- A top cause of dry, flaky skin in dogs is not enough omega-3 fats, including docosahexaenoic acid (DHA) and eicosapentaneoic acid (EPA)
- Adding wild-caught salmon and/or sardines to your pet's meals several times a week is one way to increase their intake of DHA and EPA, however many pets also benefit from omega-3 supplements, like krill oil
- Both too many or too few baths can contribute to flakes in your dog's coat
- Coconut oil is useful for relieving dry skin, both as a topical treatment and consumed orally
- Thyroid problems, including hypothyroidism in dogs and hyperthyroidism in kitties, are another potential cause of flaky skin
If your dog's coat is dry and flaky, it's a sign that something is off balance in her body. It could be simple dandruff brought on by cold weather or inappropriate bathing, or it could be something more serious, like an underlying medical condition. Either way, it's important to get to the bottom of your dog's dry skin.
Left unattended, dry skin can turn itchy, leading to excessive scratching and sores that are open to infection. You'll want to bacterial, fungal and parasitic infections, too, so a trip to your veterinarian may be warranted. However, in many cases you can resolve your dog's dry skin at home by making simple dietary and/or grooming changes.
Increase Omega-3 Fats, Fresh Food if Your Dog's Skin Is Dry
A top cause of dry, flaky skin in dogs is not enough omega-3 fats, including docosahexaenoic acid (DHA) and eicosapentaneoic acid (EPA). These beneficial fatty acids help to hydrate the skin and reduce inflammation and itchiness. However, because they are not required to be added to pet foods, most pets consume little to none in their diet, resulting in most unsupplemented animals being deficient.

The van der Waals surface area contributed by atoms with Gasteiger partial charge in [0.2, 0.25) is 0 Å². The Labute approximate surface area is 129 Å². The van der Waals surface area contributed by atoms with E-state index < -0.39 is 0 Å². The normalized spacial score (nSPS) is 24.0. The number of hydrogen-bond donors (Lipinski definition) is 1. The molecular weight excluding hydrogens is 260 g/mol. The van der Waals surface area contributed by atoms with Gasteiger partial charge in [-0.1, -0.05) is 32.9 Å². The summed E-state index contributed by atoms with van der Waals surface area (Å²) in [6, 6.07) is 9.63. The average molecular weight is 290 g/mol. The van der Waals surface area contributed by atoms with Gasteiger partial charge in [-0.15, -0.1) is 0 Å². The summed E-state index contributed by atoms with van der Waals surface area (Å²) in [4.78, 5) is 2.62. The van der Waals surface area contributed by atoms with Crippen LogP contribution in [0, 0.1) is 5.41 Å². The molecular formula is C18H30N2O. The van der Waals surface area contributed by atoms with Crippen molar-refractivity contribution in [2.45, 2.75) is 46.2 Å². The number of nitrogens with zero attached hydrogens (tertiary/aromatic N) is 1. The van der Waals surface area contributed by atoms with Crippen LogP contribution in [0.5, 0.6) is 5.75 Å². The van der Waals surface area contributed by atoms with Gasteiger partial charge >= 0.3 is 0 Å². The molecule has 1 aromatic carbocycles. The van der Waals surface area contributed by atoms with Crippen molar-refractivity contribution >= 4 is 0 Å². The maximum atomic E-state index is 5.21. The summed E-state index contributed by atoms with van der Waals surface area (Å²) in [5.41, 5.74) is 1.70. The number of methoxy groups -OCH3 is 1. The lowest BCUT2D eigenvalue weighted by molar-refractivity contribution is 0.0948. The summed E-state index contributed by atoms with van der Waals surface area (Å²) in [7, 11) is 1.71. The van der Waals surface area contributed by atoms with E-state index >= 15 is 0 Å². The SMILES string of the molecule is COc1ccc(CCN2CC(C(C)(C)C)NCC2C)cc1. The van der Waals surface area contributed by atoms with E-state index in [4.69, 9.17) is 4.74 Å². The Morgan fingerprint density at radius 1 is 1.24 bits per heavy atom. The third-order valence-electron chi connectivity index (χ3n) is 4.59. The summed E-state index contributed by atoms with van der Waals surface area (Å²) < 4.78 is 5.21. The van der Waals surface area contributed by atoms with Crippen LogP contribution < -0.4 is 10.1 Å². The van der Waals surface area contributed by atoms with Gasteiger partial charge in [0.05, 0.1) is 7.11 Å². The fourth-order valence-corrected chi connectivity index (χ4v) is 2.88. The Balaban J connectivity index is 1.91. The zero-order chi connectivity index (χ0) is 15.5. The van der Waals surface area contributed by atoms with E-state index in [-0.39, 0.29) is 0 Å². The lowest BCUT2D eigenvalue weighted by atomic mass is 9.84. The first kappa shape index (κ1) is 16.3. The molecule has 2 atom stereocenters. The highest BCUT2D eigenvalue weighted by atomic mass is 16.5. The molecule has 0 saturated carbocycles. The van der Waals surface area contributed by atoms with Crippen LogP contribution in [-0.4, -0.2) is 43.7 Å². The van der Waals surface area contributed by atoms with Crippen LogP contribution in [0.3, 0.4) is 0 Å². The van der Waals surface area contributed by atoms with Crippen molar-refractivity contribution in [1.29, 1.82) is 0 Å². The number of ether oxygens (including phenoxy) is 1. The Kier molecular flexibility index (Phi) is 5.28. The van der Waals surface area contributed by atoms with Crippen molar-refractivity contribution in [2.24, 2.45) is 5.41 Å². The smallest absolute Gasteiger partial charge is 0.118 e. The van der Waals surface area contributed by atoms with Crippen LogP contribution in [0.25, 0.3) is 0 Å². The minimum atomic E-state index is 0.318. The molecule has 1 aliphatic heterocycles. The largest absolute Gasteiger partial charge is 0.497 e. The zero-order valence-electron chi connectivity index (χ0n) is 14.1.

All pets eating commercial pet food benefit from supplemental DHA and EPA, and if you feed a homemade diet, make sure you follow a recipe that shows the nutritional analysis (including the amount of DHA and EPA) so you know your pet is receiving optimal amounts.
Adding wild-caught salmon or sardines (packed in water) to your pet's meals several times a week is one way to increase their intake of DHA and EPA, however most pets also benefit from DHA and EPA supplements. Studies show feeding dogs a diet enriched with omega-3 fats helps improve skin health in dogs with atopic dermatitis, which can cause dry skin and itching.
Recently I checked my own omega-3 index and was shocked that despite me taking 4 grams a day for years, I only scored a C+. You can measure your pet's omega-3 index as well (if you want to know just how deficient they are prior to supplementing); it's an easy, at-home test.
Keep in mind that the dietary ratio of omega-3 to omega-6 is also important. Most pet foods, whether commercial or homemade, are sky high in omega-6s and low in omega-3s (DHA and EPA), leading to an imbalance. A common confusion for pet parents is that pets do have a requirement for the plant-based omega-3s (alpha linolenic acid found in flax and chia) but they also have a DHA and EPA requirement that is NOT met through these sources, so both must be supplied in the diet.
Plant sources of omega-3s can't be efficiently converted to DHA and EPA by dogs and cats, so not supplying EPA and DHA in the diet on a regular basis can create an imbalance serious enough to cause skin problems, even for animals eating great quality foods deficient in marine oils.